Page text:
FAA regulations still require drone operators to fly drones within line of sight. This can be a limiting factor for companies that have a need to survey broad swatches of areas; however, there is now a mobile strategy that can overcome the restriction.

It is a combination of drones that work in concert with a physical trailer and a mobile command center that can quickly be transported and erected in a remote locale. The trailer-command center, because it can be located proximate to the area being surveyed, extends the reach of drone flight and data collection.

“We specifically designed for beyond the line of sight drone operations,” says J.B. Bernstein of AviSight, a drone inspection company. “The business concept was to extend the reach of drone flights and the collection of data, which we could do if we stationed mobile command centers near the actual sites of drone operations and data collection.”

The concept of a mobile command center combined with a physical trailer that has mobile command hardware and software was a collaboration between AviSight, which supplied the drone operations technology, and Xtreme Cubes Corporation, which produced the physical trailers. The result was the C3UBE command center, installed in a trailer, and if need be, transported in a shipping container.

The C3UBE contains a desk and computer monitors for two pilots. It also houses data equipment and has generator storage. A redundant communications infrastructure includes data transport and streaming capabilities over satellite, microwave or cellular.

Likely, use cases will grow as the concept catches on, but for now, the most immediate deployment opportunities are in military and utility operations.

“The physical structures that are used to house the command center have already been hardened for rigorous battle and environmental conditions,” says Brian Main, CEO of Xtreme Cubes. “One of the cubes had been deployed in the line of fire. It sustained a blast right outside of Kabul, Afghanistan. The structure withstood the hit.”

The oil and gas, power, and telecommunications industries also have forayed into remote command center technology since all of them have the need to continuously monitor and check assets in remote locations.

“I know of one case in Nevada where the power company had the need to inspect a 50-mile long stretch of power line,” Bernstein says. “The company was doing this by using a helicopter. Now it can be done by strategically placing command cubes in outlying areas.”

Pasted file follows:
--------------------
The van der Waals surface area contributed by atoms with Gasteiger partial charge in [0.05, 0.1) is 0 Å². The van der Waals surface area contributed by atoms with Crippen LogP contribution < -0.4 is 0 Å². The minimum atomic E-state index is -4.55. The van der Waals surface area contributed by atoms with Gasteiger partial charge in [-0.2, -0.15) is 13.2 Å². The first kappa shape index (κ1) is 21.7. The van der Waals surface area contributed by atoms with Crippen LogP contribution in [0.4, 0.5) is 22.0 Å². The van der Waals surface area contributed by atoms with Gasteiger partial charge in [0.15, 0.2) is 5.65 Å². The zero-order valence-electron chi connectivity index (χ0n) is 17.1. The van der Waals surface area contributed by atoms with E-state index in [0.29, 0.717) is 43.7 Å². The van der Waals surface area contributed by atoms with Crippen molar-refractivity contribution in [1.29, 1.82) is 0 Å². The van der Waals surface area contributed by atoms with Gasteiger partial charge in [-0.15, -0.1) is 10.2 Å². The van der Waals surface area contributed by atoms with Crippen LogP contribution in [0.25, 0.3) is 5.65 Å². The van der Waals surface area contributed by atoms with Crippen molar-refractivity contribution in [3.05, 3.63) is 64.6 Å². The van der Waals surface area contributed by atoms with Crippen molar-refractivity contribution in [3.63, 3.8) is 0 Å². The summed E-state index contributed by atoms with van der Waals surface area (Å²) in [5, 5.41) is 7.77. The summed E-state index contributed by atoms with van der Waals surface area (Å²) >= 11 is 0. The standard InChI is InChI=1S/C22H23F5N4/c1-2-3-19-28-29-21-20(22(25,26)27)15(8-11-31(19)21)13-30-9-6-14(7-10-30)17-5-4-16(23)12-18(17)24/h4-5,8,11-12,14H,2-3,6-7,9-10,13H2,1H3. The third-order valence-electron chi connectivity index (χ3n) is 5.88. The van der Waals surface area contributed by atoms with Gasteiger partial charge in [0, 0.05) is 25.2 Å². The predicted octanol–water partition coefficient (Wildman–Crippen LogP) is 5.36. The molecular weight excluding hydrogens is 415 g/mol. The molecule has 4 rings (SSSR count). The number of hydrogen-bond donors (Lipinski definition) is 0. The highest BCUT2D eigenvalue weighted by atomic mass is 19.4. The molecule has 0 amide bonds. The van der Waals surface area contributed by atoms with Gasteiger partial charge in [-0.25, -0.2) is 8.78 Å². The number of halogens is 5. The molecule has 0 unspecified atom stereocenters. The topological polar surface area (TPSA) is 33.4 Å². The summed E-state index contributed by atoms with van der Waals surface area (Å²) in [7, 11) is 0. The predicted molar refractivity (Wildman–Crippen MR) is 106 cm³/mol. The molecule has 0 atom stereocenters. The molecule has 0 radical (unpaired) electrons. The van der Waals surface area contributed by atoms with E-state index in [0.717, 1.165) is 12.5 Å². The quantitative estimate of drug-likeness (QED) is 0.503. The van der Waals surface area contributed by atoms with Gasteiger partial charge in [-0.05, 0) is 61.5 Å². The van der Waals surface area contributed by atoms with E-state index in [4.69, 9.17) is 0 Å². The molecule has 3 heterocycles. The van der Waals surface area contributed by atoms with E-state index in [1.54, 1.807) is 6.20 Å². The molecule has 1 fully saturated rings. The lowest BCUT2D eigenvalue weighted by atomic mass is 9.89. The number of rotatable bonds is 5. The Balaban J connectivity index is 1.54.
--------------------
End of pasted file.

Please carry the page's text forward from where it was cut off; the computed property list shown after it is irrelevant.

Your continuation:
For field workers, the change in approach not only saves time and effort, but also lives. “Annually in the U.S., approximately 300 people die in inspection related injuries,” Bernstein says.

For companies interested in moving to mobile command centers for drone operations, here are several best practices:

#1: Revise your IT plan

If you're going to collect data locally and do some processing before you send it to a final central destination, your IT staff should evaluate how IT infrastructure and operations need be altered to accommodate the new business process. Individuals at the remote site will need to know how to handle the IT, data processing and preparation that occurs there. At the same time, security of hardware, software and the physical site itself should be installed.

The other aspect is timing of data transfers and ensuring that you have the communications bandwidth through which data can be passed. The policy might be to send in all remotely gathered data to headquarters at end of day in a batch, for example. In all cases, data transfers need to be worked out between remote sites and headquarters — as well as data preparation and processing operations.

#2: Don't skimp on training

“You can’t just start up a remote drone operation without planning and training your personnel for it,” Bernstein says. “First, your drone pilots must be licensed through the FAA. Next, you need to have skilled personnel in command center operations.”

#3: Consider outsourcing where warranted

In some cases, companies don't have skilled staff on board to operate drone command centers. In these cases, an option is outsourcing to an expert in the field. This can alleviate time, money and stress.